Fall 2013 - Issue 7

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In our final issue of the semester, we explore technology and innovation from 3D printers to the startup scene at Tufts and in Boston, we look at the challenges facing the video game industry, we analyze Tufts' strategy (or lack thereof) on wellness, and much much more! Enjoy, and look for a yet another semester with the Observer in the spring.






    The Observer has been Tufts student publication of record since 1895. Our dedication to in-depth reporting, journalistic innovation, and honest dialogue has remained intact for over a century. Today, we offer insightful news analysis, cogent and diverse opinion pieces, creative writing, and lively reviews of current arts, entertainment, and culture. Through poignant writing and artistic elegance, we aim to entertain, inform, and above all challenge the Tufts community to effect positive change.

    COVER BY: Hongye Wu





    E C





    by Gracie McKenzie

    PETRICHOR by Montana Miller 12

    WELLNESS MATTERS by Kumar Ramanathan











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    featureThe Game Plan by Gracie McKenzienewsModeration in Regulation by Justin KimnewsPrinting for the Future by Moira LavelleopinionTo Make a Long Story Short by Jamie Moorepoetry & prosePetrichor by Montana Millerphoto insetFaces of the Futurepoetry & proseItalian Wedding by Emma TurnercampusThe Debt Advocates by Sahar RoodehchiopinionWellness Matters by Kumar Ramanathanarts & cultureGoing Viral by James Davisarts & cultureSuper Who? by Nika Korchokoff campusThe Startups on the Hill by Anika Adespolice blotterBy Moira Lavelle and Aaron Langerman

    Sofia AdamsRiley AronsonMia GreenwaldLily HerzanMadeline LebovicBecca Leibowitz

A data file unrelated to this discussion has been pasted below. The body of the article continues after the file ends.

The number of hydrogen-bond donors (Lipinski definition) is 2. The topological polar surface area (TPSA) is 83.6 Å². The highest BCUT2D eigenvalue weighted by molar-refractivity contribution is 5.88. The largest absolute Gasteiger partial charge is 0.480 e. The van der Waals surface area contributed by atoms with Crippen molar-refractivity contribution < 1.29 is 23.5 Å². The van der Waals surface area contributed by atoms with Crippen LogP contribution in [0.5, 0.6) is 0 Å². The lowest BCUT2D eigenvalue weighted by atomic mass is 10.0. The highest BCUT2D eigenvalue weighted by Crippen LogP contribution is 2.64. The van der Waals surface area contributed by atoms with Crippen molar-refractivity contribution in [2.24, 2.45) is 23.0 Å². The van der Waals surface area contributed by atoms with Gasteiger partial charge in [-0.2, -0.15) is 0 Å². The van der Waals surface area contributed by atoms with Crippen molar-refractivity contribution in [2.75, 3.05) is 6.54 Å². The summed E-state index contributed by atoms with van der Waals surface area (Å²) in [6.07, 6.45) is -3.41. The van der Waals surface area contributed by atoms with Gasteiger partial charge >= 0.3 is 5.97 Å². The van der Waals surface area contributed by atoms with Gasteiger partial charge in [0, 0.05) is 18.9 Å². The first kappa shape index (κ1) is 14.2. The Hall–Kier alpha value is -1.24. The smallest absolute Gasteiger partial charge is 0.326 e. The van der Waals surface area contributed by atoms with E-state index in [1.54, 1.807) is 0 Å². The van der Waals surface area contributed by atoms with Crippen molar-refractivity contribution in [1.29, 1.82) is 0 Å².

Mary Shea MaloneyLeah Muskin-PierretCharlotte ReaCatherine RosemanAndrew Terrano


    EDITORSeditor-in-chiefMolly Mirhashemmanaging editorNicola Pardy

    production directorBen Kurland

    asst. production directorBernita Ling

    section editorsAnika AdesJustin KimAaron LangermanMoira LavelleGracie McKenzieAlison PinkertonKumar RamanathanNader SalassEvan TarantinoFlo Wen

    publicity directorStephen Wright

    photography directorKnar Bedian

    photography editorAlison Graham

    art directorRobert Collins

    lead artistsGriffin QuasebarthEva Strauss

    lead copy editorsLiana AbbottSarah Perlman

    copy editorsGeorge EsselstynEve FeldbergBrett MeleKatharine PongMT SnyderNate Williams

    design assistantsSahar Roodehchi Anastasia AntonovaConner Calabro

    staff writersEllen Mayer

    December 9, 2013 Tufts Observer, since 1895

    Volume CXXVII, Issue 7Tufts Student Magazine



    COVER BY: Hongye Wu


    Welcome to everyones least favorite part of the semes-ter. Suddenly, after a restful Thanksgiving break with friends and family, were thrust into the whirlwind of reading period and finals that just seemed so comfortably far off. All the tests, papers, and projects that were daunting from a distance are now right in our faces. As a result, many of us put our blinders on and plow through to the finishwhich is only natural.

    All too often, finals period is the season of cramming and frantic catch-up. Its real-izing what youve put off or coasted through, and being forced to pick up your own slack. While there is so much talk at many liberal arts colleges about reading critically and writing skillfully, many of us (during this time especially) read and write without in-tention. We skim, underline, and highlight, to coax the main points out of our readings, and we get little out of it.

    There are a million technological in-novations that allow us to do everything quickly. We can gather information and spread it faster than ever before, as every me-dia critic has repeated countless times. This is all well and good; progress is crucial. But for the most part, we should read more slowly.

    Now, Id like to clarify, Im not saying that no one reads carefully at Tufts. And, more importantly, Im not saying all things truly deserve to be read carefully. What Im advocating for is simple: we should try when we can to read more slowly, with more de-liberateness, and with more thought. Finals period is not necessarily the best time to

    start, but its the time that most clearly un-derscores the problematic way that many of us read. We read for a purpose that is other than reading itself: to synthesize, analyze, or summarize.

    I am not claiming anything revolution-ary in this idea: a Slow Reading Manifesto already exists on its own website, articles penned in The Atlantic and The Guardian have made similar pleadings, entire books have been written on the subject. But I dont want to toss around any blame for this problem. I wont argue about how the Internet is shrinking our time spans, or that we no longer possess an appreciation for classical literaturethese things may or may not be true.